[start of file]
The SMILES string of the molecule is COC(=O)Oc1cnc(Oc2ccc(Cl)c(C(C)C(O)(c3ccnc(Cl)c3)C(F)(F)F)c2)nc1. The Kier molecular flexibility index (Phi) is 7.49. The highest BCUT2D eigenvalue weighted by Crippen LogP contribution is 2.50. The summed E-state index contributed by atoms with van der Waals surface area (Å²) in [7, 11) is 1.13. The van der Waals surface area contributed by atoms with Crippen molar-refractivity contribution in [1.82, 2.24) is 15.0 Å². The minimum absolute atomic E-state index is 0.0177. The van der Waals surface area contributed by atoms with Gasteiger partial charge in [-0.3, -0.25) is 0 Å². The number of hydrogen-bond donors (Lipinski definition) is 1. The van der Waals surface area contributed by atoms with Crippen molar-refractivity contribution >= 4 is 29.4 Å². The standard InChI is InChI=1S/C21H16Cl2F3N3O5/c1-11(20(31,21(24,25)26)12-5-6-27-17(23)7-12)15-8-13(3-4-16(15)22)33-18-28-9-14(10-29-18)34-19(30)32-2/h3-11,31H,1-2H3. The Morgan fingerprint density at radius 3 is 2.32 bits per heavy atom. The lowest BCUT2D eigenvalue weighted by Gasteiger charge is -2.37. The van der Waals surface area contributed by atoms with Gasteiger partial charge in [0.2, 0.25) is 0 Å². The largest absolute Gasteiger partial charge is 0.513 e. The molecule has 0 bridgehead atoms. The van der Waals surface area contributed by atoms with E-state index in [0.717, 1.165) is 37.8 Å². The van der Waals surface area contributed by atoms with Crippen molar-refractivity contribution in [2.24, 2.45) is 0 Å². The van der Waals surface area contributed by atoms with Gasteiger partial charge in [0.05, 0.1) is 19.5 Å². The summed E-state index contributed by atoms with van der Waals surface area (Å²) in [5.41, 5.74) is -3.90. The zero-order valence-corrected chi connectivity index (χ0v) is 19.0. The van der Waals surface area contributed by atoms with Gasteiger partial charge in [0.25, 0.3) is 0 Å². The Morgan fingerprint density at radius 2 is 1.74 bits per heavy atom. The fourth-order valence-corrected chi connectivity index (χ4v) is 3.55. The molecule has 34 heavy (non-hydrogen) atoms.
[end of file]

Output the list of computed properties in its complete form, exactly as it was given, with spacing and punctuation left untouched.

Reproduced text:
The SMILES string of the molecule is COC(=O)Oc1cnc(Oc2ccc(Cl)c(C(C)C(O)(c3ccnc(Cl)c3)C(F)(F)F)c2)nc1. The Kier molecular flexibility index (Phi) is 7.49. The highest BCUT2D eigenvalue weighted by Crippen LogP contribution is 2.50. The summed E-state index contributed by atoms with van der Waals surface area (Å²) in [7, 11) is 1.13. The van der Waals surface area contributed by atoms with Crippen molar-refractivity contribution in [1.82, 2.24) is 15.0 Å². The minimum absolute atomic E-state index is 0.0177. The van der Waals surface area contributed by atoms with Gasteiger partial charge in [-0.3, -0.25) is 0 Å². The number of hydrogen-bond donors (Lipinski definition) is 1. The van der Waals surface area contributed by atoms with Crippen molar-refractivity contribution >= 4 is 29.4 Å². The standard InChI is InChI=1S/C21H16Cl2F3N3O5/c1-11(20(31,21(24,25)26)12-5-6-27-17(23)7-12)15-8-13(3-4-16(15)22)33-18-28-9-14(10-29-18)34-19(30)32-2/h3-11,31H,1-2H3. The Morgan fingerprint density at radius 3 is 2.32 bits per heavy atom. The lowest BCUT2D eigenvalue weighted by Gasteiger charge is -2.37. The van der Waals surface area contributed by atoms with Gasteiger partial charge in [0.2, 0.25) is 0 Å². The largest absolute Gasteiger partial charge is 0.513 e. The molecule has 0 bridgehead atoms. The van der Waals surface area contributed by atoms with E-state index in [0.717, 1.165) is 37.8 Å². The van der Waals surface area contributed by atoms with Crippen molar-refractivity contribution in [2.24, 2.45) is 0 Å². The van der Waals surface area contributed by atoms with Gasteiger partial charge in [0.05, 0.1) is 19.5 Å². The summed E-state index contributed by atoms with van der Waals surface area (Å²) in [5.41, 5.74) is -3.90. The zero-order valence-corrected chi connectivity index (χ0v) is 19.0. The van der Waals surface area contributed by atoms with Gasteiger partial charge in [0.25, 0.3) is 0 Å². The Morgan fingerprint density at radius 2 is 1.74 bits per heavy atom. The fourth-order valence-corrected chi connectivity index (χ4v) is 3.55. The molecule has 34 heavy (non-hydrogen) atoms.